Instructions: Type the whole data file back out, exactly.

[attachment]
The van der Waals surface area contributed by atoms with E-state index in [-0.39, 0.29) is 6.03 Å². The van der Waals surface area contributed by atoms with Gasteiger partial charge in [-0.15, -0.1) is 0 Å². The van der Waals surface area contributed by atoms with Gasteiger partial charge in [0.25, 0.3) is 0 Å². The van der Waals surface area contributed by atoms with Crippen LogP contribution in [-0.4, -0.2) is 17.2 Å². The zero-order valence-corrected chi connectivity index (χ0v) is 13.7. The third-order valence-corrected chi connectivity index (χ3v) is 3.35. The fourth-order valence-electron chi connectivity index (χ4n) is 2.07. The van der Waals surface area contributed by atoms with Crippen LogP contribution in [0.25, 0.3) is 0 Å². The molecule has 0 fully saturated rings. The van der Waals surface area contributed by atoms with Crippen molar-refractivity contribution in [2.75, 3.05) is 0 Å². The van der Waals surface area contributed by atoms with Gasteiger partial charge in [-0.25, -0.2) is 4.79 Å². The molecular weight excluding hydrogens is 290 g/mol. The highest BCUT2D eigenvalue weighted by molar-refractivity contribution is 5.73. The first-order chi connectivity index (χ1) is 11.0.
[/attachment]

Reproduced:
The van der Waals surface area contributed by atoms with E-state index in [-0.39, 0.29) is 6.03 Å². The van der Waals surface area contributed by atoms with Gasteiger partial charge in [-0.15, -0.1) is 0 Å². The van der Waals surface area contributed by atoms with Gasteiger partial charge in [0.25, 0.3) is 0 Å². The van der Waals surface area contributed by atoms with Crippen LogP contribution in [-0.4, -0.2) is 17.2 Å². The zero-order valence-corrected chi connectivity index (χ0v) is 13.7. The third-order valence-corrected chi connectivity index (χ3v) is 3.35. The fourth-order valence-electron chi connectivity index (χ4n) is 2.07. The van der Waals surface area contributed by atoms with Crippen LogP contribution in [0.25, 0.3) is 0 Å². The molecule has 0 fully saturated rings. The van der Waals surface area contributed by atoms with Crippen molar-refractivity contribution in [2.75, 3.05) is 0 Å². The van der Waals surface area contributed by atoms with Gasteiger partial charge in [-0.25, -0.2) is 4.79 Å². The molecular weight excluding hydrogens is 290 g/mol. The highest BCUT2D eigenvalue weighted by molar-refractivity contribution is 5.73. The first-order chi connectivity index (χ1) is 11.0.